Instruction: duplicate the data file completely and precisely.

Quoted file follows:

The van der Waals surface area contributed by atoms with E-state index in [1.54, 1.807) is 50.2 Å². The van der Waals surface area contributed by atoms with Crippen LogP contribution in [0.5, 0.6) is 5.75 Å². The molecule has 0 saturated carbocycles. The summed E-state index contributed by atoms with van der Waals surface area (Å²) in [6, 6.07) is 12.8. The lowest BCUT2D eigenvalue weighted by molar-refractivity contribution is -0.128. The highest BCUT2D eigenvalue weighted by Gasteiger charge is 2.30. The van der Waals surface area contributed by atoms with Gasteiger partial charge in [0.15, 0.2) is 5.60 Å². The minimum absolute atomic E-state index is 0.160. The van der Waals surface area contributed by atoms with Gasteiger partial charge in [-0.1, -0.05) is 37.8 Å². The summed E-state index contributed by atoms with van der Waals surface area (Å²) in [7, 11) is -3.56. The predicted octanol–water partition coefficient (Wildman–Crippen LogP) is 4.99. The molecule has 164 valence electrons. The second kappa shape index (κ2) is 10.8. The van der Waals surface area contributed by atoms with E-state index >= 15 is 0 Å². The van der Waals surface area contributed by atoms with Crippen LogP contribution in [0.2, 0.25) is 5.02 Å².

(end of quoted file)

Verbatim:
The van der Waals surface area contributed by atoms with E-state index in [1.54, 1.807) is 50.2 Å². The van der Waals surface area contributed by atoms with Crippen LogP contribution in [0.5, 0.6) is 5.75 Å². The molecule has 0 saturated carbocycles. The summed E-state index contributed by atoms with van der Waals surface area (Å²) in [6, 6.07) is 12.8. The lowest BCUT2D eigenvalue weighted by molar-refractivity contribution is -0.128. The highest BCUT2D eigenvalue weighted by Gasteiger charge is 2.30. The van der Waals surface area contributed by atoms with Gasteiger partial charge in [0.15, 0.2) is 5.60 Å². The minimum absolute atomic E-state index is 0.160. The van der Waals surface area contributed by atoms with Gasteiger partial charge in [-0.1, -0.05) is 37.8 Å². The summed E-state index contributed by atoms with van der Waals surface area (Å²) in [7, 11) is -3.56. The predicted octanol–water partition coefficient (Wildman–Crippen LogP) is 4.99. The molecule has 164 valence electrons. The second kappa shape index (κ2) is 10.8. The van der Waals surface area contributed by atoms with E-state index >= 15 is 0 Å². The van der Waals surface area contributed by atoms with Crippen LogP contribution in [0.2, 0.25) is 5.02 Å².